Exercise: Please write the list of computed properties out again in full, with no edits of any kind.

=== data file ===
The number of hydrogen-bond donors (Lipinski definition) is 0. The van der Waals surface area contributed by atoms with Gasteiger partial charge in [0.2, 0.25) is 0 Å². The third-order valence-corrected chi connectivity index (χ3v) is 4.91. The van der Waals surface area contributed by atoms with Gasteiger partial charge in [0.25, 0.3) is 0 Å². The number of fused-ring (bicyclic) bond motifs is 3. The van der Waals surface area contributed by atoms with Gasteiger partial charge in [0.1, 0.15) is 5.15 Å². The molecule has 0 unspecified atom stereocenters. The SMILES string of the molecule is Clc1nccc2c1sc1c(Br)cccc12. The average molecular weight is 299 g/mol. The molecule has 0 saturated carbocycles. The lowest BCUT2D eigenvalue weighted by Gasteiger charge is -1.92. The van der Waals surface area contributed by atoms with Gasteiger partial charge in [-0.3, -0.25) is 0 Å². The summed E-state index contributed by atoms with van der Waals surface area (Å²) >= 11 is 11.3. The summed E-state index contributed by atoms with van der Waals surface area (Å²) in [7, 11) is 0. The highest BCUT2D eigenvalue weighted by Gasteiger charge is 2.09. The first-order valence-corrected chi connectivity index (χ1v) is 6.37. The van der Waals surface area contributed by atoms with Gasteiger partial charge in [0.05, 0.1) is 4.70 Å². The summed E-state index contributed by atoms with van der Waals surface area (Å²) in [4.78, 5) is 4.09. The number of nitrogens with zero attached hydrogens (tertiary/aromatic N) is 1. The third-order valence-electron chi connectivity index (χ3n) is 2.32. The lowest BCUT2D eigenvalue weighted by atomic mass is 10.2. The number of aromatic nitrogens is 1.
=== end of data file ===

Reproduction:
The number of hydrogen-bond donors (Lipinski definition) is 0. The van der Waals surface area contributed by atoms with Gasteiger partial charge in [0.2, 0.25) is 0 Å². The third-order valence-corrected chi connectivity index (χ3v) is 4.91. The van der Waals surface area contributed by atoms with Gasteiger partial charge in [0.25, 0.3) is 0 Å². The number of fused-ring (bicyclic) bond motifs is 3. The van der Waals surface area contributed by atoms with Gasteiger partial charge in [0.1, 0.15) is 5.15 Å². The molecule has 0 unspecified atom stereocenters. The SMILES string of the molecule is Clc1nccc2c1sc1c(Br)cccc12. The average molecular weight is 299 g/mol. The molecule has 0 saturated carbocycles. The lowest BCUT2D eigenvalue weighted by Gasteiger charge is -1.92. The van der Waals surface area contributed by atoms with Gasteiger partial charge in [-0.3, -0.25) is 0 Å². The summed E-state index contributed by atoms with van der Waals surface area (Å²) >= 11 is 11.3. The summed E-state index contributed by atoms with van der Waals surface area (Å²) in [7, 11) is 0. The highest BCUT2D eigenvalue weighted by Gasteiger charge is 2.09. The first-order valence-corrected chi connectivity index (χ1v) is 6.37. The van der Waals surface area contributed by atoms with Gasteiger partial charge in [0.05, 0.1) is 4.70 Å². The summed E-state index contributed by atoms with van der Waals surface area (Å²) in [4.78, 5) is 4.09. The number of nitrogens with zero attached hydrogens (tertiary/aromatic N) is 1. The third-order valence-electron chi connectivity index (χ3n) is 2.32. The lowest BCUT2D eigenvalue weighted by atomic mass is 10.2. The number of aromatic nitrogens is 1.